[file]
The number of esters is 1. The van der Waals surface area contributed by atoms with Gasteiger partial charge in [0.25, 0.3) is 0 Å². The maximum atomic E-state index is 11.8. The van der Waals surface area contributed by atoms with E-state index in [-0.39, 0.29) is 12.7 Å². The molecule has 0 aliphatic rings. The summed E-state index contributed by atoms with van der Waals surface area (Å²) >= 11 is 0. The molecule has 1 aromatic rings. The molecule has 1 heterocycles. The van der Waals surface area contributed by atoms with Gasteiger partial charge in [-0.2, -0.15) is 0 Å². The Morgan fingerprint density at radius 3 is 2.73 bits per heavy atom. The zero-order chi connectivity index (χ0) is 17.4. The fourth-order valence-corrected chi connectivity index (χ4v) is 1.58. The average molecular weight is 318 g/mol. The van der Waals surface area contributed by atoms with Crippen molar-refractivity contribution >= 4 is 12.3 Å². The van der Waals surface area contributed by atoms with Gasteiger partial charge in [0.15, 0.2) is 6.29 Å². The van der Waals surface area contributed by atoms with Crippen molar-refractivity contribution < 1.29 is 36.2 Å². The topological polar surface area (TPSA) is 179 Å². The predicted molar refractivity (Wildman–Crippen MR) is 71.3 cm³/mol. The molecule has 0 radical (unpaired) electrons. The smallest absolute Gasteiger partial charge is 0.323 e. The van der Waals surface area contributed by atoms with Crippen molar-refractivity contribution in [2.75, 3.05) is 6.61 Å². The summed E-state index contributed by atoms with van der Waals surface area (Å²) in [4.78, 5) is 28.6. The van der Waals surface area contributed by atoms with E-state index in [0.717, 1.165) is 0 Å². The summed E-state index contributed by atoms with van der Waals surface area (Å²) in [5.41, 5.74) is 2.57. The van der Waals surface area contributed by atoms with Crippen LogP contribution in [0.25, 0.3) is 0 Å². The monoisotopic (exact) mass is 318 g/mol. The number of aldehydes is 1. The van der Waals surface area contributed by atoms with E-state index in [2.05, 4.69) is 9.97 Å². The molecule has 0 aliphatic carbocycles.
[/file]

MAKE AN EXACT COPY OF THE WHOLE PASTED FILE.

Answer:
The number of esters is 1. The van der Waals surface area contributed by atoms with Gasteiger partial charge in [0.25, 0.3) is 0 Å². The maximum atomic E-state index is 11.8. The van der Waals surface area contributed by atoms with E-state index in [-0.39, 0.29) is 12.7 Å². The molecule has 0 aliphatic rings. The summed E-state index contributed by atoms with van der Waals surface area (Å²) >= 11 is 0. The molecule has 1 aromatic rings. The molecule has 1 heterocycles. The van der Waals surface area contributed by atoms with Gasteiger partial charge in [-0.2, -0.15) is 0 Å². The Morgan fingerprint density at radius 3 is 2.73 bits per heavy atom. The zero-order chi connectivity index (χ0) is 17.4. The fourth-order valence-corrected chi connectivity index (χ4v) is 1.58. The average molecular weight is 318 g/mol. The van der Waals surface area contributed by atoms with Crippen molar-refractivity contribution >= 4 is 12.3 Å². The van der Waals surface area contributed by atoms with Gasteiger partial charge in [0.15, 0.2) is 6.29 Å². The van der Waals surface area contributed by atoms with Crippen molar-refractivity contribution < 1.29 is 36.2 Å². The topological polar surface area (TPSA) is 179 Å². The predicted molar refractivity (Wildman–Crippen MR) is 71.3 cm³/mol. The molecule has 0 radical (unpaired) electrons. The smallest absolute Gasteiger partial charge is 0.323 e. The van der Waals surface area contributed by atoms with Crippen molar-refractivity contribution in [2.75, 3.05) is 6.61 Å². The summed E-state index contributed by atoms with van der Waals surface area (Å²) in [4.78, 5) is 28.6. The van der Waals surface area contributed by atoms with E-state index in [0.717, 1.165) is 0 Å². The summed E-state index contributed by atoms with van der Waals surface area (Å²) in [5.41, 5.74) is 2.57. The van der Waals surface area contributed by atoms with Crippen LogP contribution in [0.25, 0.3) is 0 Å². The monoisotopic (exact) mass is 318 g/mol. The number of aldehydes is 1. The van der Waals surface area contributed by atoms with E-state index in [2.05, 4.69) is 9.97 Å². The molecule has 0 aliphatic carbocycles.